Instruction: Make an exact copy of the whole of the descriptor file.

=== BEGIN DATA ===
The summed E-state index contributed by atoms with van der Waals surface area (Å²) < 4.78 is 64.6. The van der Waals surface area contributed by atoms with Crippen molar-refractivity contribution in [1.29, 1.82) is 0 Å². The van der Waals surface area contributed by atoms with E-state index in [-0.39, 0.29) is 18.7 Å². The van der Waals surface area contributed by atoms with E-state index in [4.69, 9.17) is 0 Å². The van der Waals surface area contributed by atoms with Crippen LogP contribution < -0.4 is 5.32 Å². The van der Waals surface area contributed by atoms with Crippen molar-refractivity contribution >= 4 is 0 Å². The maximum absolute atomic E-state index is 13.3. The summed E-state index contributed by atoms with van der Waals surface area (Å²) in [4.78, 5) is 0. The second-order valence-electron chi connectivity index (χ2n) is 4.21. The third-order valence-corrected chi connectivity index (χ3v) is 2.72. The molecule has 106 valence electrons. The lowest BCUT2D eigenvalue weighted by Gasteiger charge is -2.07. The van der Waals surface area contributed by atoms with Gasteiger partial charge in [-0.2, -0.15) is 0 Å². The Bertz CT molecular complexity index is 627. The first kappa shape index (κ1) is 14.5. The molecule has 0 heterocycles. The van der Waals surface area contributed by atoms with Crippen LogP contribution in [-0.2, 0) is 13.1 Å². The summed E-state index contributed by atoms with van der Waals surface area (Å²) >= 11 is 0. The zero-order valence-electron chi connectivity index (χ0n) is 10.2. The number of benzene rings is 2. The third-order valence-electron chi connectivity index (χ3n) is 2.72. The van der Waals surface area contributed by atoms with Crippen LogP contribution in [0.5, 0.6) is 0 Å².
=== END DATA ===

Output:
The summed E-state index contributed by atoms with van der Waals surface area (Å²) < 4.78 is 64.6. The van der Waals surface area contributed by atoms with Crippen molar-refractivity contribution in [1.29, 1.82) is 0 Å². The van der Waals surface area contributed by atoms with E-state index in [-0.39, 0.29) is 18.7 Å². The van der Waals surface area contributed by atoms with E-state index in [4.69, 9.17) is 0 Å². The van der Waals surface area contributed by atoms with Crippen LogP contribution < -0.4 is 5.32 Å². The van der Waals surface area contributed by atoms with Crippen molar-refractivity contribution >= 4 is 0 Å². The maximum absolute atomic E-state index is 13.3. The summed E-state index contributed by atoms with van der Waals surface area (Å²) in [4.78, 5) is 0. The second-order valence-electron chi connectivity index (χ2n) is 4.21. The third-order valence-corrected chi connectivity index (χ3v) is 2.72. The molecule has 106 valence electrons. The lowest BCUT2D eigenvalue weighted by Gasteiger charge is -2.07. The van der Waals surface area contributed by atoms with Gasteiger partial charge in [-0.2, -0.15) is 0 Å². The Bertz CT molecular complexity index is 627. The first kappa shape index (κ1) is 14.5. The molecule has 0 heterocycles. The van der Waals surface area contributed by atoms with Crippen LogP contribution in [-0.2, 0) is 13.1 Å². The summed E-state index contributed by atoms with van der Waals surface area (Å²) >= 11 is 0. The zero-order valence-electron chi connectivity index (χ0n) is 10.2. The number of benzene rings is 2. The third-order valence-electron chi connectivity index (χ3n) is 2.72. The van der Waals surface area contributed by atoms with Crippen LogP contribution in [0.5, 0.6) is 0 Å².